Geee, what can I say. Thai food is arguably the best in the world, and I enjoyed all of it. A tad spicy at times, but nothing that a cold Singha Beer won't take care of.

Dangers and annoyances:

None really on this trip. It was very dry throughout and we didn't see a single leech. A lot of people were wearing leech socks in Khao Yai, but I learned this was to keep off ticks. Jan got bitten by a couple but, apparently, the ticks in those parts of the world do not carry diseases. Mosquitoes were only a problem at "Birdland", near Khok Kham (haunt of Spoonbilled Sandpiper), there were tons of them.

Ha become very sick during the first part of the trip, and we had to take hear to a hospital. Turned out she had a bad Migraine, but both the staff and facilities at the clinic were excellent.

Books:

We used “Bird of Thailand” by Boonsong Legakul and Philip D. Round, as well as “Birds of Thailand and South-East Asia” by Craig Robson.

For the more touristy aspects, we carried the Lonely Planet Guide to Thailand.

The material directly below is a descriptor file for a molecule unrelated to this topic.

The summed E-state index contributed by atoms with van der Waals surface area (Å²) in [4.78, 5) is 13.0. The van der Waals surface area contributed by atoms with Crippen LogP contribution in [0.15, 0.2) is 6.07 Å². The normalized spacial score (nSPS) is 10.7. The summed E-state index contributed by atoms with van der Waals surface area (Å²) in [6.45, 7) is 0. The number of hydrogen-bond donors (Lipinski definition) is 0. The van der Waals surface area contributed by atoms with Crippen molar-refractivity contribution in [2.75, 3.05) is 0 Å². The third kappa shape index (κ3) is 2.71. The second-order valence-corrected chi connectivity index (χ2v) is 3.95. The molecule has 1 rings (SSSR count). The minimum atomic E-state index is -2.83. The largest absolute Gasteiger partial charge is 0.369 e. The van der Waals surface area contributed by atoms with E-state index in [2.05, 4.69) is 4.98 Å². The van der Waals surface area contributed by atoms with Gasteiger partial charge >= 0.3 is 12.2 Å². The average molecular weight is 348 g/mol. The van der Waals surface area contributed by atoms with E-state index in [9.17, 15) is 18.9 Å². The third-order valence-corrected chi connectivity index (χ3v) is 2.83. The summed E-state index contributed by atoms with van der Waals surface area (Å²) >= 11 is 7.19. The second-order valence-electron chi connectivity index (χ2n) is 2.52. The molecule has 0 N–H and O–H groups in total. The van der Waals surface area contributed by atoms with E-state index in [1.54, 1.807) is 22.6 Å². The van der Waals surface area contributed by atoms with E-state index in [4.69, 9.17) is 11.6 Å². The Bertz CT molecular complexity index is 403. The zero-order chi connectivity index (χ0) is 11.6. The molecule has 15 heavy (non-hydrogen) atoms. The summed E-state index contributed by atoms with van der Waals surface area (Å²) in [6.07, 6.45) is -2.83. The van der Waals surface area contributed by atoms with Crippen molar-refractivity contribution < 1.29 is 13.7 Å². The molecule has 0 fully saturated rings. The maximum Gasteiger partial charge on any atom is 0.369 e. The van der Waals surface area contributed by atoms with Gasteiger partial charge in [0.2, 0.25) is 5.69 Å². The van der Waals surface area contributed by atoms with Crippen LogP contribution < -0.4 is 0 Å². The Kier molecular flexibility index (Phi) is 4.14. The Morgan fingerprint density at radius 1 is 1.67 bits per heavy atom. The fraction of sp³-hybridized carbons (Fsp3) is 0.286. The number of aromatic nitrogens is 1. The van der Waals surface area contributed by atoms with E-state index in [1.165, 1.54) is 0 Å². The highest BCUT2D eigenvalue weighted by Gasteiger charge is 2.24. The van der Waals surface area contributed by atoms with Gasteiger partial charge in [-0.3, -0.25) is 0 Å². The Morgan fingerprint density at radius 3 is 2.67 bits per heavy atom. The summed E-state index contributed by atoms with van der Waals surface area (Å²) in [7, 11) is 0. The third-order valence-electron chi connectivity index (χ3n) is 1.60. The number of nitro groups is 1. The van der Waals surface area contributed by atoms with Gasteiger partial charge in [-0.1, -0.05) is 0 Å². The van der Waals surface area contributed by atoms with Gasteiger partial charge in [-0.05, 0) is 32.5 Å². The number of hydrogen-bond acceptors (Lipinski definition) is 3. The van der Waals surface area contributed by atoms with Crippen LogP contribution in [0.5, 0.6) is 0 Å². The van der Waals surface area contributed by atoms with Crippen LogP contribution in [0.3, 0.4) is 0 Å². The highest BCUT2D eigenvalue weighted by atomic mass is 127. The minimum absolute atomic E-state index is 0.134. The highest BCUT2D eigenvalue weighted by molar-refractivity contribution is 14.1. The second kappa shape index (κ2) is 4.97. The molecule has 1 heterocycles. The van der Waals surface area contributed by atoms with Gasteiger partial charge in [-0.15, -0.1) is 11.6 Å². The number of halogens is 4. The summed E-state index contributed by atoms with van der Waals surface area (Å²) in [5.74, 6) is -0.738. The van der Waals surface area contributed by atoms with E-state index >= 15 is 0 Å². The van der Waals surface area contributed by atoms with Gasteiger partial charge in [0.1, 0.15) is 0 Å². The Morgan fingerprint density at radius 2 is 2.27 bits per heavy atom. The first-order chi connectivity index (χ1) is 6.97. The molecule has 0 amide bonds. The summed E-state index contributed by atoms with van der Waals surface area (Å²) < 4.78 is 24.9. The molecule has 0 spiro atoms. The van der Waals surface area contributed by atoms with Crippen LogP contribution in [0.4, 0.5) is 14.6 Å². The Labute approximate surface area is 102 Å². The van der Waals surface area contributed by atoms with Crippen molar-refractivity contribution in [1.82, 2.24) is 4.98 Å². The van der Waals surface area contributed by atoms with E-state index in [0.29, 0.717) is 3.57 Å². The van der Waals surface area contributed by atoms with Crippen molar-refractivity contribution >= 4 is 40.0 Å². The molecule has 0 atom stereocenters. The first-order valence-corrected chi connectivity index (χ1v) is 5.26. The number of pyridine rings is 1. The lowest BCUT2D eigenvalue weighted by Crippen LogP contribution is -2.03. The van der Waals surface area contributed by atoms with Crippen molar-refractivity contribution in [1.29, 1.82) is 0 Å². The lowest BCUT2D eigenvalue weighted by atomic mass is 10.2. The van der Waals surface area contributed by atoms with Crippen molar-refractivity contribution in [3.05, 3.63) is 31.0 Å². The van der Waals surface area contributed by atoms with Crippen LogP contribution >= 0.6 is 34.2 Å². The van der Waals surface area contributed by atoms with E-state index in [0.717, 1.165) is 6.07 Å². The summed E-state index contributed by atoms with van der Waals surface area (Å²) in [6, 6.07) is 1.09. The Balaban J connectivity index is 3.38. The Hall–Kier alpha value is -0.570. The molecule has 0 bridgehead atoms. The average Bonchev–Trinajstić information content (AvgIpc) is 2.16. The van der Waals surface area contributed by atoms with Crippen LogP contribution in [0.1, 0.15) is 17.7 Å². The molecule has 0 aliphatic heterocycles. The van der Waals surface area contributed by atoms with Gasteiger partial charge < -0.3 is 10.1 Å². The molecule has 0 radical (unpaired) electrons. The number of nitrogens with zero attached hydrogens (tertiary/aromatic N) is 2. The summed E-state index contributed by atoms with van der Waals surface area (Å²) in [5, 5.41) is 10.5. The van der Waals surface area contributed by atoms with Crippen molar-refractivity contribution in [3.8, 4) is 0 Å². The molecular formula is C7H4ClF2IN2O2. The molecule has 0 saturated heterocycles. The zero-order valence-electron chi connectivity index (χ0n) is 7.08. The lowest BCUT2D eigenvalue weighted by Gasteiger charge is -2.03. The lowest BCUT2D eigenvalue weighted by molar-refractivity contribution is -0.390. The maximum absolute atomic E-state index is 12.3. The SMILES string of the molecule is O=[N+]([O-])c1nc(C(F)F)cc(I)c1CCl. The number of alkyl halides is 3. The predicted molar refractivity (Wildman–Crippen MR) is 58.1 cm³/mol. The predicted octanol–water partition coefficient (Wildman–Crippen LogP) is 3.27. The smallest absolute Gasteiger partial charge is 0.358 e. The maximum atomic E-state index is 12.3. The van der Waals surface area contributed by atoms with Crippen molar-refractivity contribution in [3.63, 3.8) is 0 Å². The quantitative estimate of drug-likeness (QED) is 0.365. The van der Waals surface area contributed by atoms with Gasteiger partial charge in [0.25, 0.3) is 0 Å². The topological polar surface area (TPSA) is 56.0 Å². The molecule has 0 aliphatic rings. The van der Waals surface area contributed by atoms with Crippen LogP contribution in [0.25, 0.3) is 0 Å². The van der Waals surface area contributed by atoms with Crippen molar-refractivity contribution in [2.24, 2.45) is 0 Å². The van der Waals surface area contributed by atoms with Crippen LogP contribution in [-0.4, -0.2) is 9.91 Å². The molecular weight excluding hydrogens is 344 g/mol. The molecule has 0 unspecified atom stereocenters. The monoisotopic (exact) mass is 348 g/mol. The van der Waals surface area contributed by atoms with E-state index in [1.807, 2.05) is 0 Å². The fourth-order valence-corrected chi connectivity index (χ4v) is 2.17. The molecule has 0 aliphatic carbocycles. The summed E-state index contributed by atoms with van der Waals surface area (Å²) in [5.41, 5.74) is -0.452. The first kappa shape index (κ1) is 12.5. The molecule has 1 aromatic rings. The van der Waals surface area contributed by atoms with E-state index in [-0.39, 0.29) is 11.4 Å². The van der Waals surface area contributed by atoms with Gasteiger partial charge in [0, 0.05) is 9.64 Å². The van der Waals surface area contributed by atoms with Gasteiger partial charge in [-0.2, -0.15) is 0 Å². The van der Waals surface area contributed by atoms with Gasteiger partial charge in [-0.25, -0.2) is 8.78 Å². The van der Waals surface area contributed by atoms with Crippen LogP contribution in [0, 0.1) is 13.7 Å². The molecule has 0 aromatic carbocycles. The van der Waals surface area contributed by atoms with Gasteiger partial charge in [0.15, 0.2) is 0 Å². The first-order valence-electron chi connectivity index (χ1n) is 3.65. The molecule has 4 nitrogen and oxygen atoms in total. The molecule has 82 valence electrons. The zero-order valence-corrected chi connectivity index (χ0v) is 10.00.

Equipment:

I used the same equipment I had bought for the Hala Bala trip in May: Swarovski ATS 80 HD scope, with the 20-60 zoom eye-piece. For the digiscoping, I used the Sony DSC-W7, with an adapter crafted by Tu.

Special note of thanks, and disclaimer:

Tu, one of the best birders I have ever met, and his lovely partner Jan, digiscoper par excellence, provided great company and put us on a lot of birds.                      

Ha, my great wife, and budding birder, was her usual admirable self (except when she had herToan, Jan, Tu, and Ha Migraine). Thanks, honey.

Obviously, any mistakes are all mine. For abuse, praise, or corrections, please contact me at hannostam(at)hotmail.com.                                                                   

Hint: If you hover your pointer over a thumbnail, you will be able to read the caption.

11th of December: